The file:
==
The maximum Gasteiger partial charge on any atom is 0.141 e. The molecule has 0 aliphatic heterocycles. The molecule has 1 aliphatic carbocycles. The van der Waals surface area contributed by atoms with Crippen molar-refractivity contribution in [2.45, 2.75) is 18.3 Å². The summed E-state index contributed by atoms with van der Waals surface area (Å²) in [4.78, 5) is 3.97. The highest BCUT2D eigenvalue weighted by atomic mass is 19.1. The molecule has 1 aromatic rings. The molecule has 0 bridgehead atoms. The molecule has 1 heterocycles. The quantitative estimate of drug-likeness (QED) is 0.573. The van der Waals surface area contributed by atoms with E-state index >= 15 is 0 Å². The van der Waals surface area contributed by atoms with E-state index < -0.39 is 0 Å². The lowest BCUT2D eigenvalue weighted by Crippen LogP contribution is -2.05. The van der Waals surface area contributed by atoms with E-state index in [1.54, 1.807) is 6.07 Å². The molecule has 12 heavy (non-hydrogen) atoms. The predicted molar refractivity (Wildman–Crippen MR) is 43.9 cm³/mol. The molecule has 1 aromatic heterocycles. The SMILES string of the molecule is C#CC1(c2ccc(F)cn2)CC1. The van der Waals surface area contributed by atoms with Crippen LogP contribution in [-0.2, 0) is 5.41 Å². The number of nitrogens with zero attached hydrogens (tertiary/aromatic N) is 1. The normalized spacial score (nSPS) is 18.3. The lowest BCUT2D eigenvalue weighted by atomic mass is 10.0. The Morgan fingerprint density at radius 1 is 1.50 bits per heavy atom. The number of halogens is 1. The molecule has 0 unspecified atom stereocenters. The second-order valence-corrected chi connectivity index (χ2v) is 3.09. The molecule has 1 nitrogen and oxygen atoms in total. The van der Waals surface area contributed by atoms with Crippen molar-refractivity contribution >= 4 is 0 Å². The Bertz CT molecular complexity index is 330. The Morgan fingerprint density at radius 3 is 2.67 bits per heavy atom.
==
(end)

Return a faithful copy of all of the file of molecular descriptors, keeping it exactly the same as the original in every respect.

The maximum Gasteiger partial charge on any atom is 0.141 e. The molecule has 0 aliphatic heterocycles. The molecule has 1 aliphatic carbocycles. The van der Waals surface area contributed by atoms with Crippen molar-refractivity contribution in [2.45, 2.75) is 18.3 Å². The summed E-state index contributed by atoms with van der Waals surface area (Å²) in [4.78, 5) is 3.97. The highest BCUT2D eigenvalue weighted by atomic mass is 19.1. The molecule has 1 aromatic rings. The molecule has 0 bridgehead atoms. The molecule has 1 heterocycles. The quantitative estimate of drug-likeness (QED) is 0.573. The van der Waals surface area contributed by atoms with E-state index >= 15 is 0 Å². The van der Waals surface area contributed by atoms with E-state index < -0.39 is 0 Å². The lowest BCUT2D eigenvalue weighted by Crippen LogP contribution is -2.05. The van der Waals surface area contributed by atoms with E-state index in [1.54, 1.807) is 6.07 Å². The molecule has 12 heavy (non-hydrogen) atoms. The predicted molar refractivity (Wildman–Crippen MR) is 43.9 cm³/mol. The molecule has 1 aromatic heterocycles. The SMILES string of the molecule is C#CC1(c2ccc(F)cn2)CC1. The van der Waals surface area contributed by atoms with Crippen LogP contribution in [-0.2, 0) is 5.41 Å². The number of nitrogens with zero attached hydrogens (tertiary/aromatic N) is 1. The normalized spacial score (nSPS) is 18.3. The lowest BCUT2D eigenvalue weighted by atomic mass is 10.0. The Morgan fingerprint density at radius 1 is 1.50 bits per heavy atom. The number of halogens is 1. The molecule has 0 unspecified atom stereocenters. The second-order valence-corrected chi connectivity index (χ2v) is 3.09. The molecule has 1 nitrogen and oxygen atoms in total. The van der Waals surface area contributed by atoms with Crippen molar-refractivity contribution >= 4 is 0 Å². The Bertz CT molecular complexity index is 330. The Morgan fingerprint density at radius 3 is 2.67 bits per heavy atom.